Summer Reading

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It is traditional in the U.S. for schools to give students a list of books to read during the summer.  The concept is twofold: one, keeping a student’s mind engaged while absent from most intellectual interaction; and two, trying to excite a student to the pleasure of reading.  So the trick is to find titles that are both stimulating and enjoyable and thoughtful.

So in the school I work at, the “Summer Reading List” has just been published. Here are the titles:

For 9th Graders:

The Hunger Games by Suzanne Collins
Enders’ Game by Orson Scott Card
Ishmael: An Adventure of Mind and Spirit by Daniel Quinn

For 10th Graders:

Four mandatory short stories by Nathaniel Hawthorne and four other Hawthorne stories of the student’s choosing.
Four mandatory short stories by Edgar Allan Poe and four other Poe stories of the student’s choosing.

For 11th Graders:  There are two levels of books. The first level has a wide choice. They MUST read the first two and then choose ONE of the remaining six:

Don’t Look Now: Selected Stories of Daphne Du Maurier   by Daphne DuMaurier and Patrick McGrath
The Spy Who Came in from the Cold by John Le Carre

Here’s Looking at Euclid by Alex Bellos  (HOW GREAT A TITLE IS THIS!!!!!)
The Devil in the White City  by Erik Larson
The Omnivore’s Dilemma by Michael Pollan
Mutants: On Genetic Variety and the Human Body by Armand Marie Leroi
The Professor and the Madman by Simon Winchester
The Disappearing Spoon by Sam Kean

The other group of 11th graders read these:

Watership Down by Richard Adams
HIGH FIDELITY by Nick Hornby
Freakonomics by Stephen Dubner and Steven Levit

Those in 12th Grade read:

Zeitoun by David Eggers
Like You’d Understand Anyway by James Shepherd

Those in Advanced Placement 12th Grade have a large list to choose from. Some are mandatory and some are choice, but they end up reading 5 titles in all (and for one, reading the book AND watching the film.) They are:

Ragtime by E.L. Doctorow
The Wonder Boys by Michael Chabon
1984 by George Orwell
Do Androids Dream of Electric Sheep? by Phillip K. Dick
On the Beach by Nevil Shute
A Plague of Doves by Louise Erdrich
Brighton Rock by Graham Greene
Player Piano by Kurt Vonnegut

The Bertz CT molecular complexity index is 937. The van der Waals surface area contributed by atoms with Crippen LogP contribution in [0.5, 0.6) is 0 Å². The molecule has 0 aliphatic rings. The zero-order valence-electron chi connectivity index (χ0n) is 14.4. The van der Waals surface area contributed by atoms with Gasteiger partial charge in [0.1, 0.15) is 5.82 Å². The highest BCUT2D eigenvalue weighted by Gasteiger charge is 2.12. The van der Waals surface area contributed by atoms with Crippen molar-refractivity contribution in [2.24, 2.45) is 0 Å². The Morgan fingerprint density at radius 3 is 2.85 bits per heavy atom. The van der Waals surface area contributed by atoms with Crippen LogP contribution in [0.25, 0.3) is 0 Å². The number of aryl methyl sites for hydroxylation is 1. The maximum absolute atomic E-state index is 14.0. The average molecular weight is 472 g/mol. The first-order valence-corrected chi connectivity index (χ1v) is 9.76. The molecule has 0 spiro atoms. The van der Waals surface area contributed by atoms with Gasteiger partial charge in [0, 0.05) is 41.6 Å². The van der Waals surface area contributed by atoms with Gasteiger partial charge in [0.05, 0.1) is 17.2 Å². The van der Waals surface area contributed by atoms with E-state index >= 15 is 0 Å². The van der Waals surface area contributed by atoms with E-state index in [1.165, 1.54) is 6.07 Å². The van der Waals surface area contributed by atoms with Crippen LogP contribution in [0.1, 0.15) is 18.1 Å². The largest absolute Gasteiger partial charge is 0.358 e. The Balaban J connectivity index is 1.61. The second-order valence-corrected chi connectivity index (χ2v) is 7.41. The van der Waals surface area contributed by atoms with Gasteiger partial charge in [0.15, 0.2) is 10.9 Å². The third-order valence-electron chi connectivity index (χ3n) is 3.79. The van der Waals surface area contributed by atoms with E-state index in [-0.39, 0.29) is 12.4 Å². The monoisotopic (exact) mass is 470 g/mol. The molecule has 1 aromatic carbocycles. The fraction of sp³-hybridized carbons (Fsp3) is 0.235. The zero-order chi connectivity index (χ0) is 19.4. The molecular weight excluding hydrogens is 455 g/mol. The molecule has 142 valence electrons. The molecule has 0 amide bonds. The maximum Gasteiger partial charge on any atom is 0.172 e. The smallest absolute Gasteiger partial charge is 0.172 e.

The Dew Breaker by Edwidge Danticat
Demian by Hermann Hesse
The Hours by Michael Cunningham
Obasan by Joy Kogawa

King Lear by William Shakespeare and the 1985 Akira Kurosawa film Ran
Educating Rita by Willy Russell and the1983 film by the same name
The House of the Spirits by Isabel Allende and the 1994 film by the same name
The Commitments by Roddy Doyle and the 1991 film by the same name
High Fidelity by Nick Hornby and the 2000 film by the same name
Equus by Peter Shaffer and the 1977 film by the same name
The Day of the Locust by Nathaniel West and the 1975 film by the same name
The Color Purple by Alice Walker and the 1985 film by the same name
Beloved by Toni Morrison and the 1998 film by the same name
The Good Earth by Pearl Buck and the 1937 movie by the same name
The Reader by Bernhard Schlink and the 2010 movie by the same name

I must admit, I haven’t read (or watched) all of these titles, but I have read most. It’s a pretty eclectic list…and certainly stimulating. I have my own favorites–Zeitoun for anger, The Commitments for fun, The Hours for tears, The Color Purple for the extraordinary… I could go on, but won’t.  Have fun. Choose something for yourself, if you have the time.

So whether it’s been one year since you’ve been out of high-school or fifty-one years, give the list a look over and maybe you’ll find something to get you through the hot summer days that are already well on their way.

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6 thoughts on “Summer Reading

  1. Devil In The White City and Spy Who Came In From The Cold are both on my list. Maybe I’ll bump them up and try to get them read this summer. I’ll be on the lookout for swimming!

    • Hi Brendan. Sorry for the late reply. Your comment went into the “spam bin” which I rarely look at. Yeah, I think you’ll enjoy both books. The psychopath of White City is buried in a Catholic cementary in Yeadon. Some recent forensic stuff has been in the news lately about him.

  2. Well, well, if I went to that high school I’d be pretty disappointed at this summer list, hah! However, since I am no longer in high school and want to have some mentally stimulating literature, I am all for the “challenge.” =)

    I was thinking of skipping on “The Color Purple” until reading what you said about it. Wish to read it now. Thanks for sharing this list, I hope to read most of them this summer. Great motivation.

    • I once taught The Color Purple at a Community College class. I was the only male and the only caucasian. I learned much more than I taught. It is a very powerful book.

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